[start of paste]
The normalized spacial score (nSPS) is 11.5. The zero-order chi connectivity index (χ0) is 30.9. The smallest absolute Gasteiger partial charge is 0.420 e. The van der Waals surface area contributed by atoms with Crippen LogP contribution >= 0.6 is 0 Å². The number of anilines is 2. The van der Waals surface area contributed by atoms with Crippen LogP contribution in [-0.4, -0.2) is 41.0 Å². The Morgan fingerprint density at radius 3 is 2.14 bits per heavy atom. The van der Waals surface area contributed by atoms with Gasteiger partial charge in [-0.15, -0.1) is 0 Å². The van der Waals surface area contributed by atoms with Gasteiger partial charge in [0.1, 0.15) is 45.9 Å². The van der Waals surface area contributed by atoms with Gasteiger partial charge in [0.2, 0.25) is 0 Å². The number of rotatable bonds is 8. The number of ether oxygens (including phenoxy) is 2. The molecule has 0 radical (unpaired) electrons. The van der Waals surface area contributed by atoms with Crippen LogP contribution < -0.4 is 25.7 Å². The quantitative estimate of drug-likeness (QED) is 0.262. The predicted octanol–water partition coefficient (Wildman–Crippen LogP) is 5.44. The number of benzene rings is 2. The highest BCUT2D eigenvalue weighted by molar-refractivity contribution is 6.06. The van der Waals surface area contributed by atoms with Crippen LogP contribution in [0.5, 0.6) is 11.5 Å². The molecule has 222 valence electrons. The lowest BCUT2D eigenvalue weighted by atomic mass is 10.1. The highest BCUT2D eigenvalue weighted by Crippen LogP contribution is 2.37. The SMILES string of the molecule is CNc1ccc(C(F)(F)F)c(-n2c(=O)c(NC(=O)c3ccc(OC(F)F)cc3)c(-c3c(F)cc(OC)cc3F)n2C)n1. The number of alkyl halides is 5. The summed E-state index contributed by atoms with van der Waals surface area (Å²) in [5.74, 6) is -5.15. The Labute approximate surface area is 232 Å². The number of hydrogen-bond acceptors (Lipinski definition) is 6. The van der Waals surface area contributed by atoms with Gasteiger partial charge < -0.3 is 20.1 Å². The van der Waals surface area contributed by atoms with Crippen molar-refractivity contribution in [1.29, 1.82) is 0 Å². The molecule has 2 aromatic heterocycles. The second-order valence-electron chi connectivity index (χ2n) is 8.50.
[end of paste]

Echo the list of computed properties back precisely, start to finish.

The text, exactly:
The normalized spacial score (nSPS) is 11.5. The zero-order chi connectivity index (χ0) is 30.9. The smallest absolute Gasteiger partial charge is 0.420 e. The van der Waals surface area contributed by atoms with Crippen LogP contribution >= 0.6 is 0 Å². The number of anilines is 2. The van der Waals surface area contributed by atoms with Crippen LogP contribution in [-0.4, -0.2) is 41.0 Å². The Morgan fingerprint density at radius 3 is 2.14 bits per heavy atom. The van der Waals surface area contributed by atoms with Gasteiger partial charge in [-0.15, -0.1) is 0 Å². The van der Waals surface area contributed by atoms with Gasteiger partial charge in [0.1, 0.15) is 45.9 Å². The van der Waals surface area contributed by atoms with Gasteiger partial charge in [0.2, 0.25) is 0 Å². The number of rotatable bonds is 8. The number of ether oxygens (including phenoxy) is 2. The molecule has 0 radical (unpaired) electrons. The van der Waals surface area contributed by atoms with Crippen LogP contribution < -0.4 is 25.7 Å². The quantitative estimate of drug-likeness (QED) is 0.262. The predicted octanol–water partition coefficient (Wildman–Crippen LogP) is 5.44. The number of benzene rings is 2. The highest BCUT2D eigenvalue weighted by molar-refractivity contribution is 6.06. The van der Waals surface area contributed by atoms with Crippen LogP contribution in [0.5, 0.6) is 11.5 Å². The molecule has 222 valence electrons. The lowest BCUT2D eigenvalue weighted by atomic mass is 10.1. The highest BCUT2D eigenvalue weighted by Crippen LogP contribution is 2.37. The SMILES string of the molecule is CNc1ccc(C(F)(F)F)c(-n2c(=O)c(NC(=O)c3ccc(OC(F)F)cc3)c(-c3c(F)cc(OC)cc3F)n2C)n1. The number of alkyl halides is 5. The summed E-state index contributed by atoms with van der Waals surface area (Å²) in [5.74, 6) is -5.15. The Labute approximate surface area is 232 Å². The number of hydrogen-bond acceptors (Lipinski definition) is 6. The van der Waals surface area contributed by atoms with Gasteiger partial charge < -0.3 is 20.1 Å². The van der Waals surface area contributed by atoms with Crippen molar-refractivity contribution in [1.29, 1.82) is 0 Å². The molecule has 2 aromatic heterocycles. The second-order valence-electron chi connectivity index (χ2n) is 8.50.